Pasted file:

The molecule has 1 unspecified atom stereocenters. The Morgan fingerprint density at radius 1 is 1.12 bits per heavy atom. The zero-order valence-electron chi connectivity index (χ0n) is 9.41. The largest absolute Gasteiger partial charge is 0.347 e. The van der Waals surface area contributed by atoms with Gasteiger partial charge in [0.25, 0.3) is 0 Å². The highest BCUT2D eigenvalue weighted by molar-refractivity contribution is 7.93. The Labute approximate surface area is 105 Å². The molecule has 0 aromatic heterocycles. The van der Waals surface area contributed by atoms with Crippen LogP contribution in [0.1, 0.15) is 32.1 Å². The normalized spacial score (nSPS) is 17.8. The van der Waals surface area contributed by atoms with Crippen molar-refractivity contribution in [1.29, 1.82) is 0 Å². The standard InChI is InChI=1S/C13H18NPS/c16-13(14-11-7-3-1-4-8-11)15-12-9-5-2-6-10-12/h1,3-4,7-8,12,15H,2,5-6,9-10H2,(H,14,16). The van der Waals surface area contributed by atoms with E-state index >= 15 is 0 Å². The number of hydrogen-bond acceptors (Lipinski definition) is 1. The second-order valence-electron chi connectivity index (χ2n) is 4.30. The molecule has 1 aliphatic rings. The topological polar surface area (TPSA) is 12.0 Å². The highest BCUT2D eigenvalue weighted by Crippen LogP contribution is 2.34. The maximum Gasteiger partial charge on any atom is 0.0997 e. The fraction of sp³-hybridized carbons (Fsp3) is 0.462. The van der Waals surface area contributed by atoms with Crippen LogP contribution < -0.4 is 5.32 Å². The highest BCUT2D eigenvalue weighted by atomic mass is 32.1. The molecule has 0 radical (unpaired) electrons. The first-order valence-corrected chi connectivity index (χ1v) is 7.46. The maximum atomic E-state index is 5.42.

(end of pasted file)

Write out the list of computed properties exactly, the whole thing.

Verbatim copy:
The molecule has 1 unspecified atom stereocenters. The Morgan fingerprint density at radius 1 is 1.12 bits per heavy atom. The zero-order valence-electron chi connectivity index (χ0n) is 9.41. The largest absolute Gasteiger partial charge is 0.347 e. The van der Waals surface area contributed by atoms with Gasteiger partial charge in [0.25, 0.3) is 0 Å². The highest BCUT2D eigenvalue weighted by molar-refractivity contribution is 7.93. The Labute approximate surface area is 105 Å². The molecule has 0 aromatic heterocycles. The van der Waals surface area contributed by atoms with Crippen LogP contribution in [0.1, 0.15) is 32.1 Å². The normalized spacial score (nSPS) is 17.8. The van der Waals surface area contributed by atoms with Crippen molar-refractivity contribution in [1.29, 1.82) is 0 Å². The standard InChI is InChI=1S/C13H18NPS/c16-13(14-11-7-3-1-4-8-11)15-12-9-5-2-6-10-12/h1,3-4,7-8,12,15H,2,5-6,9-10H2,(H,14,16). The van der Waals surface area contributed by atoms with E-state index >= 15 is 0 Å². The number of hydrogen-bond acceptors (Lipinski definition) is 1. The second-order valence-electron chi connectivity index (χ2n) is 4.30. The molecule has 1 aliphatic rings. The topological polar surface area (TPSA) is 12.0 Å². The highest BCUT2D eigenvalue weighted by Crippen LogP contribution is 2.34. The maximum Gasteiger partial charge on any atom is 0.0997 e. The fraction of sp³-hybridized carbons (Fsp3) is 0.462. The van der Waals surface area contributed by atoms with Crippen LogP contribution < -0.4 is 5.32 Å². The highest BCUT2D eigenvalue weighted by atomic mass is 32.1. The molecule has 0 radical (unpaired) electrons. The first-order valence-corrected chi connectivity index (χ1v) is 7.46. The maximum atomic E-state index is 5.42.